Nutrition Science

Nutrition research is the underpinning of our programs and outreach. ENC is dedicated to providing accurate and up-to-date information on eggs, nutrition and health. Below is a collection of both ENC-funded research and relevant studies.

To learn more about our competitive research program, click here.

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Emerging Research May Reshape Introductory Foods for Infants

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For years, health organizations and pediatricians recommended not giving infants (especially those at high-risk) food allergens – like eggs, peanuts, dairy or fish – as an introductory food, and at the same time, there was an increase in prevalence of food allergies in U.S. children.

Now, current research has challenged that paradigm. Introducing allergen foods as early as 4 months (if not sooner), may actually decrease the child’s risk of developing food allergies.

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Vitamin-D enhanced eggs can protect serum vitamin D levels during the winter

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Featured article in the August, 2016 Issue of Nutrition Research Update

Vitamin D intakes are below recommendations for a large percentage of the population in the United States and Europe.  As such, supplementation is often recommended to maintain serum levels of vitamin D, particularly over winter.  An alternative approach is vitamin D fortification of suitable foods.

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A higher protein breakfast increases the thermic effect of feeding and appetite in breakfast skippers

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Featured article in the August, 2016 Issue of Nutrition Research Update

Numerous studies have demonstrated that higher protein meals at breakfast lead to greater feelings of fullness relative to lower protein breakfast meals, which may reduce energy intake and therefore facilitate weight loss (click here for a recent review).  Less understood is the effect of protein consumption at breakfast on the thermic effect of feeding (TEF), a component of total energy expenditure.

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Fish intake raises levels of a purported pro-atherogenic compound more than meat or eggs

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Featured article in the August, 2016 Issue of Nutrition Research Update

Trimethylamine-N-oxide (TMAO) has been linked by some researchers to the development and progression of heart disease.  TMAO is produced in the liver from trimethylamine, a by-product of microbial metabolism of the nutrients choline and carnitine.  Eggs and beef contain choline and carnitine and as such, have been brought into the discussion about TMAO.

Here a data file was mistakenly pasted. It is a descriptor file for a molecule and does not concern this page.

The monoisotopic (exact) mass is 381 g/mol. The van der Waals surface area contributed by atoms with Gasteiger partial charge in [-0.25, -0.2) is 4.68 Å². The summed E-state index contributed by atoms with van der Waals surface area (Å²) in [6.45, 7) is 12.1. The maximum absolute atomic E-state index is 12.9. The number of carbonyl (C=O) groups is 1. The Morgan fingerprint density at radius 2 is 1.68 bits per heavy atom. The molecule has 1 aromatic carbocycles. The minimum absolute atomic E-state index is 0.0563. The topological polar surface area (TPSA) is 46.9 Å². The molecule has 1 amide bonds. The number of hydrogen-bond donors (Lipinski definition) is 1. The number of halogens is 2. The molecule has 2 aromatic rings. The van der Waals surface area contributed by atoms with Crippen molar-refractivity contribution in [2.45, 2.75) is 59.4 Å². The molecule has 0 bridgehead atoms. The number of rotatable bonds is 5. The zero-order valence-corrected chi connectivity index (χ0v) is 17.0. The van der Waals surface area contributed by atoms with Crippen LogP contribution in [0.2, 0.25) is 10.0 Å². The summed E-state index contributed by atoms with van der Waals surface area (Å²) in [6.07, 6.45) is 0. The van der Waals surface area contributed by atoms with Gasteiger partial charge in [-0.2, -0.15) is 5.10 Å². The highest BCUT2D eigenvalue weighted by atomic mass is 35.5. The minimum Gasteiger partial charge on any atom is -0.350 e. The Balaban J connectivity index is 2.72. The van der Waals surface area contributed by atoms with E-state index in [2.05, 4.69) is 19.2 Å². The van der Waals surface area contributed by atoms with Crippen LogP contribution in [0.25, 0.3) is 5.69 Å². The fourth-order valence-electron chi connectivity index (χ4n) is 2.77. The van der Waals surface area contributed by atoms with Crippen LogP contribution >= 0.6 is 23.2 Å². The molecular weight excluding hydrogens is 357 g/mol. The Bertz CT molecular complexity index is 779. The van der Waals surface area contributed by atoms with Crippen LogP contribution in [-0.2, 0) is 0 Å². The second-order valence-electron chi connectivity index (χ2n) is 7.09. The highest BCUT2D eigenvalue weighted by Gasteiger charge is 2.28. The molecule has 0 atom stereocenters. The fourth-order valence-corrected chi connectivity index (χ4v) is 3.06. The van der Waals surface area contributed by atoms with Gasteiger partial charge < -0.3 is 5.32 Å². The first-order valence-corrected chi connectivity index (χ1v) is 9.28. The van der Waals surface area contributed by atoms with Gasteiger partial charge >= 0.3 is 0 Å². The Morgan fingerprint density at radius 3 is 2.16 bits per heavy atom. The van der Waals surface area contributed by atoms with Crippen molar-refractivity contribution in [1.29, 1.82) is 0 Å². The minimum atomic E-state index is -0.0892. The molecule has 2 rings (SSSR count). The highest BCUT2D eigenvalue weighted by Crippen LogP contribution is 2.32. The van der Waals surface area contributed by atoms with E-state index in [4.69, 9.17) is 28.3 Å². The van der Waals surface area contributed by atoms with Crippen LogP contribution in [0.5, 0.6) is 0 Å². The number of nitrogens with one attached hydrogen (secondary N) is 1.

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Unintended Consequences of Weight Loss: A Researcher Weighs In

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Featured article in the August, 2016 Issue of Nutrition Research Update; written by Christian Wright, Doctoral Candidate, Department of Nutrition Science Laboratory of Nutrition, Fitness, and Aging Purdue University

It goes without saying that our nation currently faces a serious obesity crisis. Nearly half of the United States has an obesity prevalence greater than 30% and not a single state in the U.S. shows a prevalence less than 20% (Fig. 1). This pervasiveness of obesity has led to a dramatic spike in cardiovascular disease and type II diabetes cases, which has ultimately decreased the quality of life and life expectancy for many Americans (1). One solution to this nationwide problem is weight loss, particularly diet-induced weight loss (2). Even a 5% reduction in body weight is shown to improve fasting blood lipid and glucose concentrations while decreasing the risk of all-cause mortality (3, 4). Indeed, weight loss is beneficial and is needed to combat our on-going battle with obesity. However, the loss of body mass without considering changes in body composition is irresponsible. Though beneficial for metabolic health, weight loss is shown to decrease bone mass (5) which could, in turn, increase the risk of osteoporosis and skeletal fracture.

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